to help, because there would be anyway no hope to reach a decent
result (a fully correct way to the chosen goal).
You could sum up this by considering the world of knowledge as a
sort of capitalist world where only those who already have, will
receive the assistance of others to get more. This may be felt as
regrettable, but the truth does not care about efforts and justice.
To reach a reasonably reliable knowledge about a large complex
problem, reducing the number of errors that the conclusion is based
on, would be worthless. The only meaningful effort is for the
purpose of completely eliminating them all. As long as the
fulfillment of this goal cannot reasonably be expected, there is no
reason trying to start debating and pointing out this or that error
Still, there can be other sorts of hope and purpose learning and
doing rational work. Beginners need to start with simple problems,
to work on perfecting themselves and eliminating all their errors on
simple, short paths, before risking themselves on longer, harder
Let me explain how it feels like, for a rational person, to be faced
with fallacious doctrines full of errors and nonsense, and having to
deal with them through an obligation to try to explain things and
convince some supporters of these fallacious doctrines. It feels
like being jailed in place full of a very bad smell, with no hope to
get rid of this smell. Then, guess what: it is everything for making
someone angry. And people around insisting that "What problem do you
have with this smell ? this is a very good smell !" will not help.
In such conditions, the irrational people have an easy game
misleading themselves, by dismissing the view of the rational person
as an expression of a bad character. They would be missing the fact
that, if their view is rejected as utter nonsense, it is not the
fault of the lucid person who noticed that it is utter nonsense, but
the fault of the promoters of nonsense who are bringing their
nonsense, which is an insult to truth and reason. It is (somehow)
their fault if they are claiming nonsense and bringing ignorance,
chaos and misunderstanding to the world; it is not the fault of the
truth if their nonsense is nonsense. If they don't want to be
condemned, mocked or ignored by rational people, it's just up to
them to stop promoting nonsense and defending the indefensible. If
only they stopped promoting nonsense, then this would release
rational people from the necessity to get angry and to oppose them
in this way, so that there would not be such disputes anymore.
So: irrational people may complain that rational people seem to have
"no reason" in support of their position, as eventual tries of
explanations could not be satisfyingly "convincing", as intelligence
is personal and cannot always be shared that way.
If the irrational person says something and asks an answer from the
rational person, the rational person will naturally be tempted to
reply by saying the truth on the considered point as he sees it. The
problem is that this element of truth will not be convincing,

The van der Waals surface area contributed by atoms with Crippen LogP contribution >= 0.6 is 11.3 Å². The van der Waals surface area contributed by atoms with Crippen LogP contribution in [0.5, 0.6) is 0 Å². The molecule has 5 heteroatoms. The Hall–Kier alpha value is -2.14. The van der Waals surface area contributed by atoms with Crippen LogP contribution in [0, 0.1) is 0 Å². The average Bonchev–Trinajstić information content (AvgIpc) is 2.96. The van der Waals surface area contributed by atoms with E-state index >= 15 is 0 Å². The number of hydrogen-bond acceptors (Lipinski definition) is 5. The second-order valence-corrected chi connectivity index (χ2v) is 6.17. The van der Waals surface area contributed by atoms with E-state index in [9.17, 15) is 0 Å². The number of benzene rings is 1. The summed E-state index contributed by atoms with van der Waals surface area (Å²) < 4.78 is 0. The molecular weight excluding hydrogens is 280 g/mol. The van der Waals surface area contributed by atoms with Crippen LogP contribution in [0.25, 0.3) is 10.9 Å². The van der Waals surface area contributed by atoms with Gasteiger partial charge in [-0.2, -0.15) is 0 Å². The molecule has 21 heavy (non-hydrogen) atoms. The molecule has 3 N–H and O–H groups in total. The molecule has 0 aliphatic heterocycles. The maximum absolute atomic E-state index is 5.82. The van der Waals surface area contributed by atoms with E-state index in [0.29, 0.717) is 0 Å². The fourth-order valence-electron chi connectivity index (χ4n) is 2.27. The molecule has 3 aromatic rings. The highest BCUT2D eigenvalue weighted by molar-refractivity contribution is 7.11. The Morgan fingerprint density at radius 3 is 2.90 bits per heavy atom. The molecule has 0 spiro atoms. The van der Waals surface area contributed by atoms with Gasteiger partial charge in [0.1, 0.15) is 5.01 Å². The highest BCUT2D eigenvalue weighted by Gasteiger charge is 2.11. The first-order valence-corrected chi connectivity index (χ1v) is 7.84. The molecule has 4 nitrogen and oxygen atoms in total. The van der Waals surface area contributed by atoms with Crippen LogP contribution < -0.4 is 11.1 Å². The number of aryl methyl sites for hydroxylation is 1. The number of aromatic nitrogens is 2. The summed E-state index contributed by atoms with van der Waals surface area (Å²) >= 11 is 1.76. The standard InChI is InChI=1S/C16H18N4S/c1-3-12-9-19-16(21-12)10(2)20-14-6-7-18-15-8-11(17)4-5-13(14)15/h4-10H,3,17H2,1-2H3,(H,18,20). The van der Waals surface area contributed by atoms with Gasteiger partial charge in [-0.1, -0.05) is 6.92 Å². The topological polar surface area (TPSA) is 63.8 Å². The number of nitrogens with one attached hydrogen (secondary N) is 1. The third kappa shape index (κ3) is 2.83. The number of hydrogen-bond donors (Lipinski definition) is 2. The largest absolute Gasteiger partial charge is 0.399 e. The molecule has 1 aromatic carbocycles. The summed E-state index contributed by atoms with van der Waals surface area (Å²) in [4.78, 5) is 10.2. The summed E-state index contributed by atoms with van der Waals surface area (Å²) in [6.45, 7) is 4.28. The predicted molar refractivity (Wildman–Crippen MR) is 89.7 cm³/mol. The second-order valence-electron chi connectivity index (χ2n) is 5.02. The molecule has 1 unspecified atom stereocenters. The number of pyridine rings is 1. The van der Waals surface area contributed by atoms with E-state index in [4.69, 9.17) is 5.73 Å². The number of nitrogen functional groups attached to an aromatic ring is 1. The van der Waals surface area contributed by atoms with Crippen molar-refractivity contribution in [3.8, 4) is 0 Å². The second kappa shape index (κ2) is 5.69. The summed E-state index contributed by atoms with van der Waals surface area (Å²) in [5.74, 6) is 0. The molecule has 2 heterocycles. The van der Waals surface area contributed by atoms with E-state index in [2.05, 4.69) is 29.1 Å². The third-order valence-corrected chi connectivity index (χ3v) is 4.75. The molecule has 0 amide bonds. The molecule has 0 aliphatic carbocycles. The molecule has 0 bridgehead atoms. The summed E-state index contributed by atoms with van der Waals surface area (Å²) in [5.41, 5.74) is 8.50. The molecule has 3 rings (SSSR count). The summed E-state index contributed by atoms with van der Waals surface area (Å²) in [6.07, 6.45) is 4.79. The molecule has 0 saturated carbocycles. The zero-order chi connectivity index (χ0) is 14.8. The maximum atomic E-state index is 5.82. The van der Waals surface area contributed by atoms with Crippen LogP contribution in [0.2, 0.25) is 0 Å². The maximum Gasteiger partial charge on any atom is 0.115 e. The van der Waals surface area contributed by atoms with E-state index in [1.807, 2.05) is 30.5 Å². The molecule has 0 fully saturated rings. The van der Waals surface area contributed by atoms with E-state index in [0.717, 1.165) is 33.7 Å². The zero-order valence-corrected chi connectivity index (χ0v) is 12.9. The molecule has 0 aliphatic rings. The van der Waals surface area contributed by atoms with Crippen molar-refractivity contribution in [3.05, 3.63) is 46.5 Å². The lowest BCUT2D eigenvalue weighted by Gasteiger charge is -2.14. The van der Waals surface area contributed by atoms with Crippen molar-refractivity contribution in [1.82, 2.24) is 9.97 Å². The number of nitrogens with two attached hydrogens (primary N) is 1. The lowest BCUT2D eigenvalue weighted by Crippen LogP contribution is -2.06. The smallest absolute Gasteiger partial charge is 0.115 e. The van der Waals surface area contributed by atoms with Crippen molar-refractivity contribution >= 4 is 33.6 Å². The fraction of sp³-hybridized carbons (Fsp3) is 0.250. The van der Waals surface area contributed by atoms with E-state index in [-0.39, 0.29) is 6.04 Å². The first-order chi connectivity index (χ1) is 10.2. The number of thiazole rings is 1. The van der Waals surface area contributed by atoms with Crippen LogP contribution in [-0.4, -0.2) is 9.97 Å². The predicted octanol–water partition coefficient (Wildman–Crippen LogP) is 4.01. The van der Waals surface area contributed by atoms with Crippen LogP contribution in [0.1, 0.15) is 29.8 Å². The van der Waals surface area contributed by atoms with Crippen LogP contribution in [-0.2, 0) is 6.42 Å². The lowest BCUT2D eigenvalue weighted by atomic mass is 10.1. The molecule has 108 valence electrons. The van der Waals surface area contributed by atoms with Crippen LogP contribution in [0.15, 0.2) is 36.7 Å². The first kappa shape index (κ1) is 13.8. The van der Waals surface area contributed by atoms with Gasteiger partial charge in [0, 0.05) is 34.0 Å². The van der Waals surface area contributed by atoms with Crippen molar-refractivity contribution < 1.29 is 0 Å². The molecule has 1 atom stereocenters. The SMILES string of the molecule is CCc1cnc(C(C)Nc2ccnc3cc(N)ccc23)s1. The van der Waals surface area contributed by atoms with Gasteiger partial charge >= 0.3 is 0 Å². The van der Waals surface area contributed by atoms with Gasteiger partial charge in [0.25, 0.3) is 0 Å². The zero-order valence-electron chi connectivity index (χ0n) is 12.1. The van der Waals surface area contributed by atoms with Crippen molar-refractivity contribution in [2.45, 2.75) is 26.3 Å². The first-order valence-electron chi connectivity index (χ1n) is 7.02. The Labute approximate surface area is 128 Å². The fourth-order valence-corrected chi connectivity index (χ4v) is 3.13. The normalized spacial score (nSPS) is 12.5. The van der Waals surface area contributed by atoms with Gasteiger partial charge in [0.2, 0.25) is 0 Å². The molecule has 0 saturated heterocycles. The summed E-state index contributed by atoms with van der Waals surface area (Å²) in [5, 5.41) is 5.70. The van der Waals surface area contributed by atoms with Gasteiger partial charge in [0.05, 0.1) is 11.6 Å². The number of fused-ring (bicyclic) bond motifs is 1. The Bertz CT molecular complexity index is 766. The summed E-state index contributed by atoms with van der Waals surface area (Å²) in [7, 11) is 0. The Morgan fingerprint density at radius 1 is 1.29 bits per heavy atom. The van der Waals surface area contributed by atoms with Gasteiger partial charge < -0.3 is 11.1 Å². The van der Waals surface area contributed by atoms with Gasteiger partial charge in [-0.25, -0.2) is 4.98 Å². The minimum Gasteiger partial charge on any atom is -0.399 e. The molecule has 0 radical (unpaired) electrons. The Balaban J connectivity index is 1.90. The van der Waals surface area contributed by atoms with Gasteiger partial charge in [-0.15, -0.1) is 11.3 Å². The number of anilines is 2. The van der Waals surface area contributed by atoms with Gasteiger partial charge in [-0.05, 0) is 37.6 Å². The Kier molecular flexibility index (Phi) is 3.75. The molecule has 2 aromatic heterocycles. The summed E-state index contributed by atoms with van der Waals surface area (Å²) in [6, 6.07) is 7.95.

because many other elements of understanding are missing in the
irrational person, for the understanding of this reply with all its
justifications. So he won't be able to accept this reply as a
rational one, but will interpret it as nonsense, dogmatic, unclear,
or of any other irrational character(s). But, what else could the
rational person do, to have a chance of being accepted ? Pretend
that things are otherwise, and enter a long strategy of adapting to
the mind of the irrational person to lead to a conclusion that
remains acceptable ? Such strategic developments of how to convince
an irrational person who cannot directly understand the truth, by
not directly telling it, are the art of liars: how to navigate
errors and irrationality towards a given conclusion.
Instead, the interest of rational truth-seekers is to focus on the
truth (its proper understanding and justifications) and nothing
else. They are not interested to
navigate in the psychology of strong irrationality.
Managing desperate cases of people lost in a labyrinth of errors,
and/or who don't have the abilities to follow the proper
understanding of some chosen aspect of reality in the way it really
is, is not a normal interest of rational truth-seekers. Rather, it
is something disgusting for them, because it is a desperate hell of
nonsense and ignorance, an accident and a plague of nature which
should rather not exist in the first place, and from which it is so
hard to escape.
The rise of crackpots
So, it happens for many people to develop irrational views on
scientific subjects, in a way cut off from science, and hopelessly
unable of dialogue with scientists. For these people, all things
looks as if their position was the only possibly rational one, while
the scientific one was irrational. Their vision of the current state
of science is reduced to some shadow of it, some popularized version
of some pieces of information and conclusions that science could
They properly noticed that what they heard from science was not
satisfying (because indeed it is not the full understanding of it).
Then, they assume that it is a defect of science (as they have no
means to interpret it otherwise), and they will dedicate their
efforts to "solve the defects" in science, by reasoning on these
defects and developing their own ideas and interpretations. So, they
develop ideas that seem to them clearer than the (incomplete)
account of science as they could see it. And they think that, in
this way, they are making scientific discoveries beyond the
knowledge of actual scientists. So they dedicate a lot of time to
write their "theories", and try to let them known, sending them to
as many scientists as they can, expecting from them careful